British become rich from Bengal tragedy
The post-Plassey period saw a significant outflow of wealth from Bengal. Soon after the battle, Nawab Mir Jafar had to pay to the Company a sum of eight lakh pounds. According to Clive’s estimate, the high officials of the Company also received more than 30 million rupees from him. The revenue of Bengal was invested in East India Company’s trade and the exploitation of this wealth by the Company and its servants continued for years.
------------------ 130 1200-tonnes ship Commanded army of 200,000 troops -------------
To engineer a revolution had been revealed as the most paying game in the world. A gold lust unequalled since the hysteria that took hold of the Spaniards of Cortes’ and Pizarro’s age filled the English mind. Bengal in particular was not to know peace again until it had been bled white.
British historians Edward Thompson & G. T. Garrat on English exploitation of Bengal
The Battle of Plassey fastened the shackles of slavery on Bengal and ultimately on the whole of India. The foreign merchants became the masters of the country and emerged as rulers of the subcontinent for the next 200 years - until 1947.
African Slave Trade connection with Bengali cotton, tea and opium
The Company’s reach was beyond India. On the global stage, the underlying thirst for bullion in the East forced a powerful linkage with the growing slave economies of the Atlantic. A terrible triangle was formed with African slaves being purchased in part with Indian cotton goods, then being sold in the Americas for new-mined gold and silver, which in turn found its way via London to India where it procured more textiles. And as tea succeeded Indian textiles as its most profitable product, so the Company sought ways to equally dominate the trade with China. Outright conquest was impossible but the forced export of Bengali opium provided the answer.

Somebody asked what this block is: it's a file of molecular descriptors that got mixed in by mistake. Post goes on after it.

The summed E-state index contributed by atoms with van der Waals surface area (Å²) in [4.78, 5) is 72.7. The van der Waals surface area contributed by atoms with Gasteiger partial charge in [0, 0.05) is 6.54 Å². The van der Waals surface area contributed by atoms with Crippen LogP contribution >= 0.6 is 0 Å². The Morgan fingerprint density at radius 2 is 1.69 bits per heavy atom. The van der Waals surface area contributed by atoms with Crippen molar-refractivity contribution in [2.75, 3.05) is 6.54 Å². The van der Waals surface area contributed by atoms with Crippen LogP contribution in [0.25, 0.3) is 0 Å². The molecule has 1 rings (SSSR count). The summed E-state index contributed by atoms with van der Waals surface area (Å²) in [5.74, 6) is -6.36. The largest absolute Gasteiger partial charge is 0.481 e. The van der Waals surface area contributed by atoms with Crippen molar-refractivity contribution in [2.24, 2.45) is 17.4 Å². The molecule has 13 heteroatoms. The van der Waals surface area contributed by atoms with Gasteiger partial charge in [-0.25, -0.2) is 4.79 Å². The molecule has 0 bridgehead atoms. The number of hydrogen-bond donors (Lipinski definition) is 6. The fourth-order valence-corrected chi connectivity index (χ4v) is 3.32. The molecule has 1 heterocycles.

Within a few years of Clive’s freak victory over the Nawab of Bengal at Plassey in 1757, the Company had managed to halt the export of bullion eastwards, creating what has poetically been called the “unrequited trade” – using the East’s own resources to pay for exports back to Europe. The impacts of this huge siphoning of wealth were immense, creating a “...misery...” of “...an essentially different and infinitely more intensive kind than all Hindustan had to suffer before...”, in the words of a columnist writing for the New York Tribune in 1853, one Karl Marx.